Every society that succeeds reaches a point where it becomes dangerous to itself. Having slayed the dragons, beaten back hunger and disease, and cut down the forests, the humans in that society lose any innate goal that their civilization possessed. Before, the goal was to survive; now that they are thriving, the goal is to… well, what exactly?
Navel-gazing results, which brings out fear of unlikely risks since all the likely risks have been suppressed. This causes the good human idiots, usually from the middle class, to put on their thinking caps and decide that they can use external force to make everyone get along, live good lives, prosper, and be good citizens.
The drive to do that comes straight out of commerce itself. A bourgeois merchant knows that the right answer to any question is always that everyone is welcome, everyone is good, there is something good in everyone, we are all one. Just get them in the door and they will start spending money, and then everything will be okay. This passes for “wisdom” in sick civilizations.
In this way, commerce and socializing are joined at the hip. The same rules for making everyone feel comfortable at a party apply to having everyone buy your stuff, vote for you, or make your name famous because you said the right thing. The merchant of today is the teenage hipster of yesterday.
Once you set up the principle that everyone is welcome, instead of that people have unequal destinies, you have made yourself a slave to that rule. It leads to other conclusions through undeniable logic: if everyone is welcome, everyone is equal; if everyone is equal, no one can be excluded; if no one can be excluded, no one can have too much less than others.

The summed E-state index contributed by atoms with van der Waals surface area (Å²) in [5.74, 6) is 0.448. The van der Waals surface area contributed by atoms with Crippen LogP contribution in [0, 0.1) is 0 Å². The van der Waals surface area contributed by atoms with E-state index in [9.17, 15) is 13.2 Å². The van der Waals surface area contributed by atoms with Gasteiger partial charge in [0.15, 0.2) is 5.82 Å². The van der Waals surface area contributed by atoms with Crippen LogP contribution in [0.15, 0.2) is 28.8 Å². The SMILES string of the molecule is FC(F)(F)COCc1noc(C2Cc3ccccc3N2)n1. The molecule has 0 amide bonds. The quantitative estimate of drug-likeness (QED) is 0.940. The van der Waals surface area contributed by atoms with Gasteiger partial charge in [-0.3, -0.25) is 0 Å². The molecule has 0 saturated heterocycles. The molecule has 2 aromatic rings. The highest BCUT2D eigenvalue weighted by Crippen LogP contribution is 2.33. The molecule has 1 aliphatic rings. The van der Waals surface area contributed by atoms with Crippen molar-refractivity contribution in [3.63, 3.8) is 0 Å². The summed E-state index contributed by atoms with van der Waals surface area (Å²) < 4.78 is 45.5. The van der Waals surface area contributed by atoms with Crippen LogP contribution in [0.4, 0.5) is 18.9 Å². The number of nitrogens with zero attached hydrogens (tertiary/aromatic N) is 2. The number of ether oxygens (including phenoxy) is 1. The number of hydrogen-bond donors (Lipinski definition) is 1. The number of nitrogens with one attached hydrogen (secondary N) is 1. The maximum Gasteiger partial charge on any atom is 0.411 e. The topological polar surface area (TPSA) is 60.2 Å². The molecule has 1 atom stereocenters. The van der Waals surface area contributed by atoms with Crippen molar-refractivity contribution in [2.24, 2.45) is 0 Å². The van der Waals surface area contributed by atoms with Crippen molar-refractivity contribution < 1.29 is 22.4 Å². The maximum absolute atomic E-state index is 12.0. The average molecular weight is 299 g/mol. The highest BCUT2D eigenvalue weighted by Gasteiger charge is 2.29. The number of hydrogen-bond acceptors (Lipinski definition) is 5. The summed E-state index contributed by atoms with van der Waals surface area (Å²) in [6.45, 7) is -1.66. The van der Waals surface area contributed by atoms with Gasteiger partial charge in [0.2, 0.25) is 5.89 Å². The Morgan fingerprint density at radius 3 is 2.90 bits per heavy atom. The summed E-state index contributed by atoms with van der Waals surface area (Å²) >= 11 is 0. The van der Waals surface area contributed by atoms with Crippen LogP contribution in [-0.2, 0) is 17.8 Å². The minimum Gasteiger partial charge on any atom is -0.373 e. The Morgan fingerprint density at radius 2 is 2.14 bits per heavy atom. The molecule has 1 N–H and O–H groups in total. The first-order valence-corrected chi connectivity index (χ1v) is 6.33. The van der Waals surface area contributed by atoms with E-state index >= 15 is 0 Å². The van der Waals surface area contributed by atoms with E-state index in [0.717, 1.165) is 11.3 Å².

This long chain of events takes us to where we are now. If everyone is equal, transgender people are equal; this means we must teach children at a young age to accept and be comfortable with transgender people. Other ethnic and racial groups must be included, and women be made equal to men. Equality is a mind-virus that will never stop until it controls everything.
In this way, the decay starts from a seed — the idea that we can force everyone to have a good life — and develops linearly into the ideas of utilitarianism, equality, and eventually, totalitarianism. We must force people to have those good lives, and since some will resist, they must be suppressed and managed through total control.
All of this originates in our individualism, or the desire to gain personal wealth regardless of the impact on civilization, nature, the gods/God, or any other order larger than the human individual. The merchant wants to sell equality; the consumer wants to be part of the system and be safe.
These systems neuter us. We can no longer act toward what is obviously necessary; we defer to the rules, to the opinions of others, and to how we think it makes us look. We have become wimps who are afraid of difference of opinion, and afraid to look outside the little human world we have created to see how nature works, because we know it will show us that we are wrong.
Silly humans. We thought that stampedes and herd behavior were limited to our domesticated animals. Little did we know that by using external control, we domesticated ourselves, and now we are caught in a slow-motion stampede, racing in panic from perceived threats by using a system and, by doing so, enslaving ourselves and ensuring that we will fail.